In the play's climactic scene, all three men reveal their secrets, and each spy attempts to convince Möbius to come with him. Möbius, however, persuades them that the secrets he has discovered are too terrible for man to know and assures them that their efforts are in vain because he recently burned all the papers that he developed during his time in the sanatorium. After much debate, the three men finally agree that they are content to protect humanity by living out the rest of their lives in captivity, while furthering and serving physics.
However, these noble plans are thwarted by the play's final plot twist. Fräulein Doktor Mathilde von Zahnd, head of Les Cerisiers, enters the drawing room and reveals to the three men that she has eavesdropped on their entire conversation. Furthermore, she has known about Möbius for years and has been secretly copying his documents and using his scientific discoveries to construct an international empire. She believes that King Solomon is speaking to her, and she believes that with his guidance and Möbius' discoveries, she can become the most powerful woman on earth.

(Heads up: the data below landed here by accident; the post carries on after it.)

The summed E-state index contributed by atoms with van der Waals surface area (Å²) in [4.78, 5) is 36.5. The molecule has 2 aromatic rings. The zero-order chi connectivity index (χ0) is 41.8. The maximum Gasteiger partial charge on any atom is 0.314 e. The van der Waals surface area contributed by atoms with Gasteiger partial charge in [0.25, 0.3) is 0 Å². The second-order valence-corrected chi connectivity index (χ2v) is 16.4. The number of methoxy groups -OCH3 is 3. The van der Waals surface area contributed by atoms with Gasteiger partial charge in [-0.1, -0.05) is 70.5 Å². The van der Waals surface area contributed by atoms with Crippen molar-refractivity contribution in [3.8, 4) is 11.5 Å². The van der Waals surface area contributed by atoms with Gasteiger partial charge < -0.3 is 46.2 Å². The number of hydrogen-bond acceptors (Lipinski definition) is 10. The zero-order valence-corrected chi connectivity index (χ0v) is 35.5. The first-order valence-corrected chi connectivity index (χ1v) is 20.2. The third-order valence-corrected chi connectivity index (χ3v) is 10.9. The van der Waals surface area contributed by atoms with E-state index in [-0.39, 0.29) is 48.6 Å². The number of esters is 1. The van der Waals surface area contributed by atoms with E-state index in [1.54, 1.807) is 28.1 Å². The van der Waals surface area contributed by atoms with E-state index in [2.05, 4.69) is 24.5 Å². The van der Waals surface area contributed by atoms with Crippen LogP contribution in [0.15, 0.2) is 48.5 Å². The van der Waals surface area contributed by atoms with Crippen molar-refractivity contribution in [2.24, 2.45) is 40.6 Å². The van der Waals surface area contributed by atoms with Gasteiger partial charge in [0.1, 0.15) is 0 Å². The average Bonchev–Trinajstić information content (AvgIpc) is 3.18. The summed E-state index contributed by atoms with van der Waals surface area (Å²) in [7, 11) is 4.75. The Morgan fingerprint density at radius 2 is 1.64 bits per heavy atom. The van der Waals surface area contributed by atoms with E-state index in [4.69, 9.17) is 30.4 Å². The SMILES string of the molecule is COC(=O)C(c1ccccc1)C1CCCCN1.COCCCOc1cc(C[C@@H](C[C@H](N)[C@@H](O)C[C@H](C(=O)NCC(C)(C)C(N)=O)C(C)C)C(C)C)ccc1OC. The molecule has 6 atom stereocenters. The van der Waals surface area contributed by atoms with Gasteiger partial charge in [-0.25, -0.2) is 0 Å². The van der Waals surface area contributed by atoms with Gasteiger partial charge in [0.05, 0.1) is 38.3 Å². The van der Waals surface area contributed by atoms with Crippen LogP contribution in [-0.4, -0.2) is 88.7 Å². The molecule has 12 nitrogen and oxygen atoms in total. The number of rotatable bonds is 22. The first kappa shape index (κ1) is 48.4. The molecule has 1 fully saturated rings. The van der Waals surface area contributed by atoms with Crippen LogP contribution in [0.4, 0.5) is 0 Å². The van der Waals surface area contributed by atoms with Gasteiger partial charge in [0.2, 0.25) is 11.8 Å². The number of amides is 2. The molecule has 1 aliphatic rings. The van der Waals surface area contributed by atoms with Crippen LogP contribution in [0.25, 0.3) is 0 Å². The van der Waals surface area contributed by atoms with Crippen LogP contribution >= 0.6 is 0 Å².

The story ends with a sense of impending doom. Möbius, "Newton", and "Einstein" have been outmanoeuvred and trapped, and the play ends with each of the three men speaking directly and pitiably to the audience, emphasizing their plight and the plight of all humanity.
It was adapted for Australian TV..
BBC radio version 17/10/1963 (repeated 8/11/1963 & 5/3/1972) produced by William Glen-Doepel; and BBC World Service radio versions from c1981 & 7/7/1991.
In January 2013, BBC Radio 3 broadcast an adaptation by Matt Thompson with Samantha Bond as Doctor von Zahnd, Geoffrey Whitehead as the inspector, John Hodgkinson as Möbius, Thom Tuck as Newton, John Bett as Einstein, and Madeleine Worrall as both Nurse Monika and Mrs Rose.
1964 Australian TV versionEdit
|Directed by||Christopher Muir|
|Country of origin||Australia|
|Running time||75 minutes|
|Production company||Australian Broadcasting Commission|
|Original release||3 June 1964 (Melbourne)|
8 July 1964 (Sydney)
The play was adapted for Australian TV in 1964 by the Australian Broadcasting Commission in Melbourne. Australian drama was relatively rare at the time and it was common for local versions of overseas plays to be produced.
At a mental asylum in Europe, police investigate the murder of two nurses who were assigned to three inmates, all physicists: Mobius, Beutler, and Ernesti. Mobius imagines himself as in contact with King Solomon. Beutel and Ernesti maintain they are Newton and Einstein.
- Terry Norris as Beutler
- Wynn Roberts as Mobius